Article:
That cute initialism RTFM (Read The Fucking Manual) has been around at least since the 80s, which shows that the resistance of users to read documentation is far from recent.

With the web reaching a maturity phase, however (has it?), the key behavioral component of that scenario shines each time brighter: “people do not search for information with the intellect of a research librarian, but with the nose of a predator”, as Mark Baker nicely said in Every page is page one.

Such exploratory behavior, rather than a linear search for information, resembles the optimal foraging patterns of wild animals, which is why Peter Pirolli named his book Information foraging theory.

It means that whenever a user searches the web for an answer, they will choose a path that brings them the greatest amount of information through the least possible effort.

So if your website has a whole page with a 15-scrolls wall of text explaining how to use your API but all your user wants is to copy and paste an endpoint, they will probably search Google for it and — after finding the 1-line answer in Stack Overflow — that’s what they’ll go for.

Using Mark Baker’s terminology, there’s no point in providing nutritious meal if it’s not an easy catch. Let’s check out a case study.

Say you are a new GitHub user and you forgot to verify your email address. Now you can’t find the original message, so you need to receive that email once again.

You could go directly to GitHub Help page, but you’re very likely to try Google first.

Why? Because we know Google is incredibly good in doing something that David Weinberger points out as a core feature of the web: “include everything and filter it afterwards”.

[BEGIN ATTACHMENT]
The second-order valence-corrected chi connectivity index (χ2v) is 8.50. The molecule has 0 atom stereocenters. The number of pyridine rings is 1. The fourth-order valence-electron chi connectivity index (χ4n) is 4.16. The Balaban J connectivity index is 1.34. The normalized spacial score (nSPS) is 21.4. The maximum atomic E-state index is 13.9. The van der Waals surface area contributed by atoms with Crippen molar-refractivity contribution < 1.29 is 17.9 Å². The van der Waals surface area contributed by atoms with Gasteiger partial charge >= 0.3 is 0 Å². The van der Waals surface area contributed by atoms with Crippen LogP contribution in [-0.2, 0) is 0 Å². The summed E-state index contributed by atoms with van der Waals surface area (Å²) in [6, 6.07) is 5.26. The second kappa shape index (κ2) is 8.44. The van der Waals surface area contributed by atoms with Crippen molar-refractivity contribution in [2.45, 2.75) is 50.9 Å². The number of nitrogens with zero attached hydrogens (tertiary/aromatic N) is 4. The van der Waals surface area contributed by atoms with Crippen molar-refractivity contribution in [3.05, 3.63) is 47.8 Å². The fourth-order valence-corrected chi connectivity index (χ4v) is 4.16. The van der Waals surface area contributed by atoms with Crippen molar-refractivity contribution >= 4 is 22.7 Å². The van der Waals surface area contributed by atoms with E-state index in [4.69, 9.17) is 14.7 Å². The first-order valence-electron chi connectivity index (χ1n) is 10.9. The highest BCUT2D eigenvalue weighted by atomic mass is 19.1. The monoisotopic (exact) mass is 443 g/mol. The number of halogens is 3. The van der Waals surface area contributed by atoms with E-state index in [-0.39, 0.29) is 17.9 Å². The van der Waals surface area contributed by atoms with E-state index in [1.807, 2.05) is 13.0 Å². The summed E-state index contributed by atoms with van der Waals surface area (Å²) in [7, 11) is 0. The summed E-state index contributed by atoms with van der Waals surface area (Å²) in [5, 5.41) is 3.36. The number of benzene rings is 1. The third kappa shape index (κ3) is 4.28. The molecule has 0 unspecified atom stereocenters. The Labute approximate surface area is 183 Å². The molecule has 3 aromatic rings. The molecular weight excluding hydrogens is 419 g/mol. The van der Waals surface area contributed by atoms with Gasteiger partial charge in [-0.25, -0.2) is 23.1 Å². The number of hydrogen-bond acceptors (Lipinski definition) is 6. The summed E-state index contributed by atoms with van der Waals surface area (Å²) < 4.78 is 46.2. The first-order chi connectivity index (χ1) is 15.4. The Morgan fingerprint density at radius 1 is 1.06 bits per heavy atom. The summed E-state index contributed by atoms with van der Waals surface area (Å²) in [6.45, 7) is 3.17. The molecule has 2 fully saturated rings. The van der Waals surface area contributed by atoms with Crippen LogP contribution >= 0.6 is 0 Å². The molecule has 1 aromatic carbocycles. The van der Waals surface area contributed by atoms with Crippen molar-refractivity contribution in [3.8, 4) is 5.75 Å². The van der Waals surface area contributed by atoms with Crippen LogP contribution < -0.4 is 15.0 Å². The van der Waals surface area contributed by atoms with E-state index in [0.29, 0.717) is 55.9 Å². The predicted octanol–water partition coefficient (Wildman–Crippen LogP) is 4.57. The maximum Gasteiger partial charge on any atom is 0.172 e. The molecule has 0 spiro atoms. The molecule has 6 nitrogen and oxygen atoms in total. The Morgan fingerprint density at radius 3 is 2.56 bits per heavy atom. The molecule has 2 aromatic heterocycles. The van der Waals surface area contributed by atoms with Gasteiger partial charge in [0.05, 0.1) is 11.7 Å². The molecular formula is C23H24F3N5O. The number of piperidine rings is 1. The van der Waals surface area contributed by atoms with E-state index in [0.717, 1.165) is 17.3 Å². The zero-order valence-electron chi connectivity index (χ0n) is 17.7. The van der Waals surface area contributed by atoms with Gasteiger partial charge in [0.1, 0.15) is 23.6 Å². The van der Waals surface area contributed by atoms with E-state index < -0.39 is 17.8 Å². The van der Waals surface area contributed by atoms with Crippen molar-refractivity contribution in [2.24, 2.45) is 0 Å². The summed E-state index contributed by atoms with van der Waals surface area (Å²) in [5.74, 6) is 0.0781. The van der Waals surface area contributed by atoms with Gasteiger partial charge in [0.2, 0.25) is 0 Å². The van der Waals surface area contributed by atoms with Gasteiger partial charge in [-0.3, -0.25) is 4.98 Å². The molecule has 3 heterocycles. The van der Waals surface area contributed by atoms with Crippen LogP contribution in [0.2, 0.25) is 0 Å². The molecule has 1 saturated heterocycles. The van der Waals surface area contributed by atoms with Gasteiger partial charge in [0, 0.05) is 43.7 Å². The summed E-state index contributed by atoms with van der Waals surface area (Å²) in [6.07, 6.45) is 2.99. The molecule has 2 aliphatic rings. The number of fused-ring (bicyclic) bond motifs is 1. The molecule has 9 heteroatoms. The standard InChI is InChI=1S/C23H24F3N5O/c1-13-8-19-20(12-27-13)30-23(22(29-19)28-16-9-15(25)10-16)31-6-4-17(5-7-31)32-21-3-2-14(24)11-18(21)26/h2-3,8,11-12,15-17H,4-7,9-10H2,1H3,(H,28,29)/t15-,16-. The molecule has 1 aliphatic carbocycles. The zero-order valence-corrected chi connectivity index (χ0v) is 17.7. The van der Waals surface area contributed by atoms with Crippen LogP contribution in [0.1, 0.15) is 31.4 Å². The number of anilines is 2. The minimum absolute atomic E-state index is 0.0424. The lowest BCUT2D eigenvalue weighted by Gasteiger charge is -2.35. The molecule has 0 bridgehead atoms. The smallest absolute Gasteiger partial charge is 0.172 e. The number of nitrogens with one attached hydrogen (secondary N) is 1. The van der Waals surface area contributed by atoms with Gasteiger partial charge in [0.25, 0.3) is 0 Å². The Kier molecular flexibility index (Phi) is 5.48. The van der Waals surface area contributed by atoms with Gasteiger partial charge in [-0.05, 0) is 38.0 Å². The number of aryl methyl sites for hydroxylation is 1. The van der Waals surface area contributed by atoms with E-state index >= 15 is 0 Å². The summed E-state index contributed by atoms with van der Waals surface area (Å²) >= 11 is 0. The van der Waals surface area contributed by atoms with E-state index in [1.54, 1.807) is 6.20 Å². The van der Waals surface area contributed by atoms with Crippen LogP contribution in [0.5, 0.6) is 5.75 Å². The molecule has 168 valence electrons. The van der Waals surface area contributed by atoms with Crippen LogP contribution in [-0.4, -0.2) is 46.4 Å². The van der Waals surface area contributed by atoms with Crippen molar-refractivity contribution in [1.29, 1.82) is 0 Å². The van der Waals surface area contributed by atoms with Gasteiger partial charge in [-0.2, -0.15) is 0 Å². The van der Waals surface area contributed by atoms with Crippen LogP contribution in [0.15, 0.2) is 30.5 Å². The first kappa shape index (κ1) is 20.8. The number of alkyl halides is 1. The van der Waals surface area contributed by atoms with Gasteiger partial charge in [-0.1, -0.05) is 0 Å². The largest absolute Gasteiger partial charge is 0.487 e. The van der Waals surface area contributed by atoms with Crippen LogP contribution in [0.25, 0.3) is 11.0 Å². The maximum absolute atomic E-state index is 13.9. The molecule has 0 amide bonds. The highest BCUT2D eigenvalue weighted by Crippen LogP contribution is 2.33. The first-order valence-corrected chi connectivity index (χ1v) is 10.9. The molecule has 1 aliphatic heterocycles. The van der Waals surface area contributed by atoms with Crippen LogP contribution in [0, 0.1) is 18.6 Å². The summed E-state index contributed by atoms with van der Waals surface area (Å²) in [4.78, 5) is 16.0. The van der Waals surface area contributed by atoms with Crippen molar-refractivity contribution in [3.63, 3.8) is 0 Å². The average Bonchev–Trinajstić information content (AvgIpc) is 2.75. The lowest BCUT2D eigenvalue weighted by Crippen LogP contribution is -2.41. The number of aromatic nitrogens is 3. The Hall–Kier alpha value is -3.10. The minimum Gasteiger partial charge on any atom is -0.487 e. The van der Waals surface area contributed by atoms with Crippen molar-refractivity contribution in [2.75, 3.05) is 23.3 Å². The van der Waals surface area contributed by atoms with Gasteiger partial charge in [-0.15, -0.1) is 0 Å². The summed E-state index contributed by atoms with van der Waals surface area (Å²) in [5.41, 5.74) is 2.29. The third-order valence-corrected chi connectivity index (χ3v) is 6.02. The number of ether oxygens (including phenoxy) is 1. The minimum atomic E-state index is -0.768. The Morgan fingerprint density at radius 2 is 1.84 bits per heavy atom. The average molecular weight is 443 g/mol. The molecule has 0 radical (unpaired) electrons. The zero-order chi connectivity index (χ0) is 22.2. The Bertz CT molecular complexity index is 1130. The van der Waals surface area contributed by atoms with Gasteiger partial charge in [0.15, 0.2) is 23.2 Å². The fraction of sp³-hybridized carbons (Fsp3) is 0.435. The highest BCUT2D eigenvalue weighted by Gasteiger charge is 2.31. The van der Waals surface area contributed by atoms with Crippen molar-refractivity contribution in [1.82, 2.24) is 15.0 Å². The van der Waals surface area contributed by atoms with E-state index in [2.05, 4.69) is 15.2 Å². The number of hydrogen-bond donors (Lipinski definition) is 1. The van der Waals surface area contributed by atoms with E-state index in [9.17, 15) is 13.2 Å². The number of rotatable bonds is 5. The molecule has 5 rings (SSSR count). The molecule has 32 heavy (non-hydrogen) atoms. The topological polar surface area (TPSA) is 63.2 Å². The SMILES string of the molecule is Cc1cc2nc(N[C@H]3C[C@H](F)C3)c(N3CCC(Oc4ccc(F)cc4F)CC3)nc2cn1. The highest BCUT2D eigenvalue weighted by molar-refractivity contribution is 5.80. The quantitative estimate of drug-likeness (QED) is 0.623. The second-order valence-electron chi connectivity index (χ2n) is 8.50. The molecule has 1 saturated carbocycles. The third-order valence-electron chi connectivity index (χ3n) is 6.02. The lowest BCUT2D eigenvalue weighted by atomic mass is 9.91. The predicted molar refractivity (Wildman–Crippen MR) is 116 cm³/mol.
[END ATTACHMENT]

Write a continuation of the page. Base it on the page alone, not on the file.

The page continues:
We know Google has (almost) all the information that is. And we know that it will (probably) do a good job in finding what we need in the midst of all that information.

So, knowing that, let’s take that path — meaning: let’s go for the least effort. You reach Google and enter something like: “resend verification github email”. And this is what it brings you:

You see that:

  1. Yes, Google found exactly the information you needed.
  2. You don’t even have to scroll down. It’s all there, inside 8 square inches.
  3. It’s inside a box. Although there’s more information below, Google is telling you that this box is where you need to look.
  4. There’s an image there to help you immediately recognize the position of the button you need.
  5. It’s a step-by-step procedure, so you may scan and infer actions rather than read and learn the whole topic.

So what Google is doing here is realize that:

  • You won’t read; you will scan.
  • If the information is not completely there, you will leave.
  • If the information is not easily catchable, you will search for it elsewhere.

Does it all mean we no longer read books or manuals or even help centers when we have questions about a product?

Well, if the same answers may be found more easily, yes it does. And that’s good.

What we need to do is understand there’s no such thing as a linear or hierarchical information path capable of surpassing the hypertextual nature of the web. Whatever bit of information on which the user lands needs to be rich and simple enough for them to stay.